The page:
They thrive in well-planted tanks that mimic their natural habitat, providing hiding places and areas for them to hide when needed. These fish are also known for their shoaling behavior, meaning they prefer to be kept in groups of at least six or more. This helps them feel secure and reduces stress levels.

While Emperor Tetras are generally peaceful, it’s important to note that males can occasionally display minor territorial disputes or fin-nipping behavior, particularly during breeding periods. However, these conflicts are typically short-lived and do not escalate to the point of causing significant harm.

Emperor Tetra Expected Lifespan

Emperor Tetras have an average lifespan of up to six years, provided they receive proper care and attention throughout their lives.

You’ll want to provide a well-maintained environment with ideal water parameters, balanced nutrition, and a stress-free atmosphere. Additionally, regular water changes, proper filtration, and diligent monitoring of their overall health are also essential to ensure these little guys live a long and happy life.

Emperor Tetra Care and Tank Set Up 

Knowing what water conditions and tank setups these tetras are like will help you keep them healthy. Choosing the right size tank and using their preferred water parameters are essential. You’ll also need to ensure you set the tank up with lots of decors for the tetras to hide in.

Tank Size

Depending on a few factors, you can choose between a 10 or 20-gallon tank. If you have a few bonded pairs or a small school, they can fit in a smaller 10-gallon. However, if you have an entire school of Emperor Tetras, you’ll need to use a 20-gallon tank.

You’ll also need to choose a 20-gallon for when you want to keep a community tank. With this setup, you can have a school of tetras and other fish without overcrowding.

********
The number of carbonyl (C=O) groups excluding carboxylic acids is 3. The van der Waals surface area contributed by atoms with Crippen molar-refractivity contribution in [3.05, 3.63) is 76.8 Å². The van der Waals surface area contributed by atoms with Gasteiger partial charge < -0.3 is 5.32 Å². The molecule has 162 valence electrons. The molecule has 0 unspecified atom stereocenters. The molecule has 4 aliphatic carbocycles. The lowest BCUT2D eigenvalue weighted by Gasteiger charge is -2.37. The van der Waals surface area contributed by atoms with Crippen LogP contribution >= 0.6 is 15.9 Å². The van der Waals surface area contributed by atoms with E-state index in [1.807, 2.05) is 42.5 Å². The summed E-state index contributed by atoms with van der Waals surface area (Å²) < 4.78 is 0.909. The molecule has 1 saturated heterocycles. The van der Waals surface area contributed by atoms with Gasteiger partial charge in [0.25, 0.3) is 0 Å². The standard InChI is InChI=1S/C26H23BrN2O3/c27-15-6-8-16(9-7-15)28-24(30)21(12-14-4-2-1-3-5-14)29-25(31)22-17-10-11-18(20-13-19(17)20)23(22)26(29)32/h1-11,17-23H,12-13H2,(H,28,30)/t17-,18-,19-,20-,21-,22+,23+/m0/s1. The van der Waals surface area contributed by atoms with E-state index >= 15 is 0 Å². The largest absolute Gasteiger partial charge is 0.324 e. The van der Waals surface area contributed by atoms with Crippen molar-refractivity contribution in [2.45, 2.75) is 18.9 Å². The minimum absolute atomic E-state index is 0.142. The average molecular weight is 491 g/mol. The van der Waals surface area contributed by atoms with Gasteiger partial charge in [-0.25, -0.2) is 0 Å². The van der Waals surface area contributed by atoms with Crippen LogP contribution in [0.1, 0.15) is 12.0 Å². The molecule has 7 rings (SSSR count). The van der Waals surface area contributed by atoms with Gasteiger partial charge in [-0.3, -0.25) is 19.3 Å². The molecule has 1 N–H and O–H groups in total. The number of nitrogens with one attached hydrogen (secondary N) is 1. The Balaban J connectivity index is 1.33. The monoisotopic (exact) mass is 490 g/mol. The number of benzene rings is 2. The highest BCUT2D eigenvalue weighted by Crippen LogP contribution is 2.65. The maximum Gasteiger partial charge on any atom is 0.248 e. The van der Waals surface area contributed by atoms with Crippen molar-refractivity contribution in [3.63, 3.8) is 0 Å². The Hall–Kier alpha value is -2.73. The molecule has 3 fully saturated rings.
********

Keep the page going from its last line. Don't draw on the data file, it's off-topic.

In a 20-gallon, it’s also best to have four or five females with one male Emperor. This setup is good for reducing aggression between your tetras. Your tank will be much more peaceful since you won’t have to worry about the males butting heads with each other.

How Many Emperor Tetras Are Suitable For 20 Gallons?

Emperor Tetras need open water to swim in, so it’s better to size up whenever possible and give them enough room to move freely. For this reason, 20 gallons will almost always be a better choice than 10.

Six to eleven Emperor Tetras are suitable for 20-gallon tanks. This amount is enough for them to form one to two schools comfortably. They’ll become stressed and sick quickly if their school isn’t large enough. You must also check that more females are in the tank than males.

Water Parameters

  • Water temperature: 73°-81°F (23°-27°C)
  • Water pH levels: 5.5-7.5
  • Water hardness: 3 to 8 dGH

These fish come from clear, slow-moving water, so you’ll want to replicate those conditions as closely as possible. It’s also best to keep their water as consistent as possible since sudden changes can cause stress. 

Luckily, achieving optimal tank conditions for Emperor Tetras is pretty straightforward. 

Water Temperature 

Emperor Tetras are tropical freshwater fish, so they need to live in warm conditions. They like water between 73°-81°F (23°-27°C), but you want to try to keep their tank in about the middle of that range. So, 77°F (25°C) is best.

I recommend using a water heater unless you live somewhere very warm. Sudden temperature drops can be disastrous to tetras, making keeping the water temperature stable essential.

Water pH Levels

These fish have a preference for water with a pH ranging from 5.5 to 7.5, leaning towards a slightly acidic to neutral environment.